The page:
Cultural Issues in the Courts: September 2017 Update

Courthouse with the year 2017 overlayed

Sept. 8, 2017

A praying football coach, conscience rights for churches and transgender issues in high schools and in the military are all subjects of this issue of the Executive Briefing Judicial Update.

Religious Freedom, Prayer at Football Games — Washington State

A high school football coach was justifiably suspended from his job for kneeling and praying at mid-field after each game, a federal appeals court rules. The court found the coach was still “on duty” after those football games ended, and his prayers could be seen as “endorsement” of a religious viewpoint by a government employee, subtly coercing impressionable players and students to join in. The school was therefore justified in suspending him over concerns that the school might be violating the “establishment clause” of the First Amendment.

Freedom of Conscience, Religious Organizations, Abortion — California   

A federal court dismisses a constitutional challenge from three churches to a recent California law forcing them to provide abortion coverage in their employee health plans. California does not have a religious freedom protection law similar to the federal Religious Freedom Restoration Act that protected Hobby Lobby and other entities from abortion-related health insurance mandates from the federal government. The churches are considering an appeal.

Transgender Issues, High School — Virginia

The 4th U.S. Circuit Court of Appeals sends the much-publicized transgender bathroom case of Grimm v. Gloucester County School Board back to the district court to determine whether the case has become moot (is no longer a viable legal issue) because the students who filed it have graduated and are no longer harmed by the school district’s policy of segregating bathrooms and locker rooms based on biological sex.  This case has already been to the U.S. Supreme Court, which sent the case back to the 4th Circuit for reconsideration after the Trump Administration revoked the 2016 U.S. Department of Education “Dear Colleague” letter which formed a basis for the 4th Circuit’s original decision.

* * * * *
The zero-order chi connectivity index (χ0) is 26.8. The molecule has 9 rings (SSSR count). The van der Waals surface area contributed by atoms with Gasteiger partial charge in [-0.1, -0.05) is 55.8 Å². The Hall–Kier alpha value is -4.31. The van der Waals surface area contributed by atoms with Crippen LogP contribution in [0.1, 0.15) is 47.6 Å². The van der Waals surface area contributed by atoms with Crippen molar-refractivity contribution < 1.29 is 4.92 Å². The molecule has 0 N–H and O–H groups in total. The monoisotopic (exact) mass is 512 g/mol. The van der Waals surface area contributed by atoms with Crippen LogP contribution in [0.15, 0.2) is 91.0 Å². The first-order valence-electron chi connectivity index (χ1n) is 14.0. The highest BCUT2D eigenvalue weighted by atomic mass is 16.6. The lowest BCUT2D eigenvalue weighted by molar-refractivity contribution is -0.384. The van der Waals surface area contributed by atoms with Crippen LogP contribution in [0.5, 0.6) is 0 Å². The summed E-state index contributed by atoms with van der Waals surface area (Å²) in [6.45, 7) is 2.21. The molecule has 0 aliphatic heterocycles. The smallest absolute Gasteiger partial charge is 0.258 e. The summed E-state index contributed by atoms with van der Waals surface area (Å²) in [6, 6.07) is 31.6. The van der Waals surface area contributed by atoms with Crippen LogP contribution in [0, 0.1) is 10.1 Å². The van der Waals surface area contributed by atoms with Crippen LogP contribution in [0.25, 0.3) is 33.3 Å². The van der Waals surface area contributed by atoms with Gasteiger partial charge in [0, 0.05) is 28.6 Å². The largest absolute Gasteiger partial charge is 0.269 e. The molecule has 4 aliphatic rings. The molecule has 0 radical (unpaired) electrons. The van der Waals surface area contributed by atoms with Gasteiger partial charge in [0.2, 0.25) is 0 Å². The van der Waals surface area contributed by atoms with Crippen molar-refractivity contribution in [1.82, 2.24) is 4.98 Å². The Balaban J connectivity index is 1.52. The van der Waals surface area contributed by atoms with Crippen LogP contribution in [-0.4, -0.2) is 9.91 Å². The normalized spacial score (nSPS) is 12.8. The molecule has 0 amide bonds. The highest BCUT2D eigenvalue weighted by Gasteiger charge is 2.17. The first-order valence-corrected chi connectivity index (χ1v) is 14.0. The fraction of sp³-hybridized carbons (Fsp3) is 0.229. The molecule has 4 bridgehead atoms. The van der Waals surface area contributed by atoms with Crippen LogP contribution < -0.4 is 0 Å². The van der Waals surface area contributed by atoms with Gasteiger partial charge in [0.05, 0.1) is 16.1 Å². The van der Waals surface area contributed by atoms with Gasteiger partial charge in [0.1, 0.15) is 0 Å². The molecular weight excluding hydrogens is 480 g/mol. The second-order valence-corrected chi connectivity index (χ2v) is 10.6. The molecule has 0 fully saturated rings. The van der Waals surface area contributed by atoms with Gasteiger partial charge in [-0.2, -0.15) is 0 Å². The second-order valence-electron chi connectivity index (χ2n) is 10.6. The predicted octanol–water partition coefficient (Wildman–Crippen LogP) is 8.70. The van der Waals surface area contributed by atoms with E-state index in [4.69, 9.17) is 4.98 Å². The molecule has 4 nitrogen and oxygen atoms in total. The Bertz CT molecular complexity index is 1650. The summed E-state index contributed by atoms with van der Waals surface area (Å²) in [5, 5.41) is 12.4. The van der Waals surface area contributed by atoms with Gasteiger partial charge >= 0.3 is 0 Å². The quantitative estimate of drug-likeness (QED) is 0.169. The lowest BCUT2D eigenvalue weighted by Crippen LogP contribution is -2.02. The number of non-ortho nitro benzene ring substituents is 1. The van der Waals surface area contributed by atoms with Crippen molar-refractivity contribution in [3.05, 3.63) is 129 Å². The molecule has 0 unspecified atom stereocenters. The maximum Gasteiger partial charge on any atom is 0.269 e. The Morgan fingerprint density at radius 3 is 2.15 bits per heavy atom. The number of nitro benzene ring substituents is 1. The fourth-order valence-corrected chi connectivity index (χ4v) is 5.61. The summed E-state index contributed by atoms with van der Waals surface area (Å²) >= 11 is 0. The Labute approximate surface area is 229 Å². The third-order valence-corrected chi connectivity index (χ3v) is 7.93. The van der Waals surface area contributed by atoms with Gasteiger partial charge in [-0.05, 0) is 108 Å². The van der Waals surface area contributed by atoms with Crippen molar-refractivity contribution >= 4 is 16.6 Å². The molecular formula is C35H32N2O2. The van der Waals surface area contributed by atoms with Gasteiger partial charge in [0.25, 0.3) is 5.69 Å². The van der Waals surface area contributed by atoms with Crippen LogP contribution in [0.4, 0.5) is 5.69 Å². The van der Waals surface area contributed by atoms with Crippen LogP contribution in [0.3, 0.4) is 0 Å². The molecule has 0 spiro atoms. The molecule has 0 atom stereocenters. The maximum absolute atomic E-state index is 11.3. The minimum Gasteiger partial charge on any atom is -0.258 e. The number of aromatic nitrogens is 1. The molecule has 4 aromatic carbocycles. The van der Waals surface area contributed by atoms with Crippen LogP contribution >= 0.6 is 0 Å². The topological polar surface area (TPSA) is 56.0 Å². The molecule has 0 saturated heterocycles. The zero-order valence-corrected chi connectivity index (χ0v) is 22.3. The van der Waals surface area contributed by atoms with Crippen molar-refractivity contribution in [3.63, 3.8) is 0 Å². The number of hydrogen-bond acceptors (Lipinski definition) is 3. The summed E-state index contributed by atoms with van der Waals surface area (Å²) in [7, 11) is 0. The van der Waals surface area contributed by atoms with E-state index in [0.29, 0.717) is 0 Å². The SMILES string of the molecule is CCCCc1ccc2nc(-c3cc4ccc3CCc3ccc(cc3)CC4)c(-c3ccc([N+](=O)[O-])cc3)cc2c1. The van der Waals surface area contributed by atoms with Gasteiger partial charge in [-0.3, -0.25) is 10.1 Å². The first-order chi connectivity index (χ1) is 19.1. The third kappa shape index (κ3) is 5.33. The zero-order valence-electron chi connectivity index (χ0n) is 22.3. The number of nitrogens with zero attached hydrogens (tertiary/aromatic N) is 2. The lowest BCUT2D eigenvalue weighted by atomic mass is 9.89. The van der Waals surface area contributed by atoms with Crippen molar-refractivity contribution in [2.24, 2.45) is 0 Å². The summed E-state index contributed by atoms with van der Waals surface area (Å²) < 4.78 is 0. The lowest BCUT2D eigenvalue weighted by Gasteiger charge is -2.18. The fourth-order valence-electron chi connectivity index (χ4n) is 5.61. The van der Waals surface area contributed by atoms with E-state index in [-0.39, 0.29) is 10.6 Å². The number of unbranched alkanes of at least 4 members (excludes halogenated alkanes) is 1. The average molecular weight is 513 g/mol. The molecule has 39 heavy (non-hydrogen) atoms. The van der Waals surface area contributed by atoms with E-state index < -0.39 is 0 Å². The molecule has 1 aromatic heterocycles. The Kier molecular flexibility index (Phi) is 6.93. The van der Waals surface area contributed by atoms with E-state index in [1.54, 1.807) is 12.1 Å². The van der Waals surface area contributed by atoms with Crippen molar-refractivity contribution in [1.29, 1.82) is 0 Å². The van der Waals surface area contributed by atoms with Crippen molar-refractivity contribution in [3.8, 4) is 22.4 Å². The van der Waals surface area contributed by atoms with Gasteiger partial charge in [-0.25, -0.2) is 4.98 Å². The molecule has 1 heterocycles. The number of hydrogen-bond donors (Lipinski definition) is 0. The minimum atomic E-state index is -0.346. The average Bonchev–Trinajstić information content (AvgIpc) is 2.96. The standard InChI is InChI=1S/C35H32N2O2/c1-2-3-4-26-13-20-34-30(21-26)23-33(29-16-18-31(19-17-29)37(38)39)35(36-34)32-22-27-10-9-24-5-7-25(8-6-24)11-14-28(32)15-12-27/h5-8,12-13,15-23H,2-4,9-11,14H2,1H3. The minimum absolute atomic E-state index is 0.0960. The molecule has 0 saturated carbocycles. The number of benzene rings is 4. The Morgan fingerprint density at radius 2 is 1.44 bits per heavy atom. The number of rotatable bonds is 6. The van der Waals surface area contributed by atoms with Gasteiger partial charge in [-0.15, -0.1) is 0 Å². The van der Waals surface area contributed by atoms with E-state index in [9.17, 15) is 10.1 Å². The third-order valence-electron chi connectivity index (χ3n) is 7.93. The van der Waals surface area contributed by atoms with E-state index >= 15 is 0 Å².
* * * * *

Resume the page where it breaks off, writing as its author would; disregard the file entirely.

Transgender Issues, High School — Pennsylvania

A Pennsylvania school district settles a case brought by three transgender teens challenging the school policy of segregating bathrooms and locker rooms based on biological sex. The school district has agreed to change its policy to allow students to use the bathrooms and locker rooms of the sex with which they self-identify.

Transgender Issues, Military — Washington, D.C.

Five active military transgender individuals file suit over President Trump’s social media announcement that he would reverse the existing policy that allows transgender personnel to serve. The plaintiffs allege that if the announced policy goes into effect, their constitutional rights of equal protection and due process will be violated.